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On Thursday May 7, I went to Chop Suey to see Hotels, with Erik Blood and Silver Teeth. Oddly enough, I had just met Blood the week before through mutual friends at the My Bloody Valentine show, but had no idea who he was until a few days after the fact. Unfortunately the show began earlier than I expected, and I missed Silver Teeth. Chop Suey often seems to start weekday shows on the early side, with the first band playing at 8:30, and while that's a good practice for getting in a crowd who might not normally get to shows, it does tend to throw off the regular concert-goers. Still, I have more than one friend who'd appreciate seeing more clubs set earlier start times for shows.

Erik Blood is a member of Seattle band the Turn-ons, and created his "solo" album for music that didn't fit with that band. However, not only did all the members of the Turn-ons contribute to the album, most if not all of them also joined on stage along with three other musicians for the backing band, creating a seven-piece lineup. Musically, Blood started from a basic mid-'90s alternative rock sound, with influences from shoegaze and pop. His song "To Leave America," which I recognized from KEXP airplay, was a good example of this style. However, he soon showed his skill with a variety of styles and a knack for catchy tunes. Saying he was going to try something different, he played a slow R&B crooner that, most of the way through the song, unexpectedly broke into a lovely shoegazery guitar wash (reminiscent of Kitchens of Distinction, I thought). It was a neat juxtaposition of styles, as was a later song that clearly drew upon '60s pop music. I really enjoyed the whole set, and although I wasn't able to pick up the CD The Way We Live that night, I hope to do so soon.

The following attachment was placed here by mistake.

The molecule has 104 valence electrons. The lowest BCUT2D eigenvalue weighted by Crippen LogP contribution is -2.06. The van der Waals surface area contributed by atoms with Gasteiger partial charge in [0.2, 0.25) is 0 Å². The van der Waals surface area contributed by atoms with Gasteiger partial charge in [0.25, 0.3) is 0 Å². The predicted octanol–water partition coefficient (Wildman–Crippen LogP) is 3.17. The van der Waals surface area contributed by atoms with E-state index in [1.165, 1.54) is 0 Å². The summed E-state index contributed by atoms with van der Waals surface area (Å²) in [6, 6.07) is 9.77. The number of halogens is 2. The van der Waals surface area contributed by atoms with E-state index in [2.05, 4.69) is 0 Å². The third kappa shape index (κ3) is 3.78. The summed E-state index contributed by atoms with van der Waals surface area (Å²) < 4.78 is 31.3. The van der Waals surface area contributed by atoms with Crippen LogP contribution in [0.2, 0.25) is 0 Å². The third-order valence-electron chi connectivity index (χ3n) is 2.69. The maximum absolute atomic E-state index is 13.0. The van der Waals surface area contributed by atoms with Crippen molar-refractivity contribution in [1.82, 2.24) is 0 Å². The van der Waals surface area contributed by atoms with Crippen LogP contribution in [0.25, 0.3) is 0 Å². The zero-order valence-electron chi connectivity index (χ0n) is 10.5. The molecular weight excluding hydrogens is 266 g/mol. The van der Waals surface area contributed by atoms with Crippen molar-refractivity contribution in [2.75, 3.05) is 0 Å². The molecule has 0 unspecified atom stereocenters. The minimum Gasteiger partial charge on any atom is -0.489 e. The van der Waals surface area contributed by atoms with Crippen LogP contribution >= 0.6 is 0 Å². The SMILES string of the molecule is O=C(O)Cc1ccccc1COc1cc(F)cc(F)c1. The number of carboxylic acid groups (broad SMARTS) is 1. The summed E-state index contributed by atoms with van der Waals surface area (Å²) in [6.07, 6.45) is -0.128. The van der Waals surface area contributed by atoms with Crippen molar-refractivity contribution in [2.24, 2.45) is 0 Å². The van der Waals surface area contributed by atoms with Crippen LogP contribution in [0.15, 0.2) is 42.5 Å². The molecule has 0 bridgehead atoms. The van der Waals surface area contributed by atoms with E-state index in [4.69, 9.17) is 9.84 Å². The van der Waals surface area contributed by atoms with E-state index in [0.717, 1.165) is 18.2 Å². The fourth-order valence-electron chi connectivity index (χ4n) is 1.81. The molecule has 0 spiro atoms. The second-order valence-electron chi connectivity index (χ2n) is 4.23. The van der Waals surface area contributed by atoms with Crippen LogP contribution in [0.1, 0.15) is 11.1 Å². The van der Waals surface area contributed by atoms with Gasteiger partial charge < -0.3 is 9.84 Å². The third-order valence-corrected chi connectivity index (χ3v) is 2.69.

Hotels are becoming a challenge for me: there are only so many ways to say "I love this band!", after all. Their music is dynamic and complex but fits together with precision; it sounds full, but not overly busy. Often it feels very joyful even when the lyrics are wistful or bitter, and as I've remarked before, it urges the listener to get up and move. Indeed, before playing "Hydra," lead singer Blake declared, "You ought to dance more!", and while no real outright dancing ensued (this was a Seattle hipster audience, after all), there was definitely movement in the audience. Their moodier pieces, such as "The Heart That Hears Like A Bat," have a grand sweep to them not unlike the cinematic cabaret sound of Mono in VCF; it's perhaps not surprising then that their next album, currently in the works, is to have a spy-movie "James Bond in space" theme to it. Much to my delight, they gave us a taste of that next album by debuting a new song, "The Bat Watusi," which was perhaps a bit harder-edged and sounded great. Expect to keep reading more happy reviews of Hotels from me; better yet, go check them out yourself.

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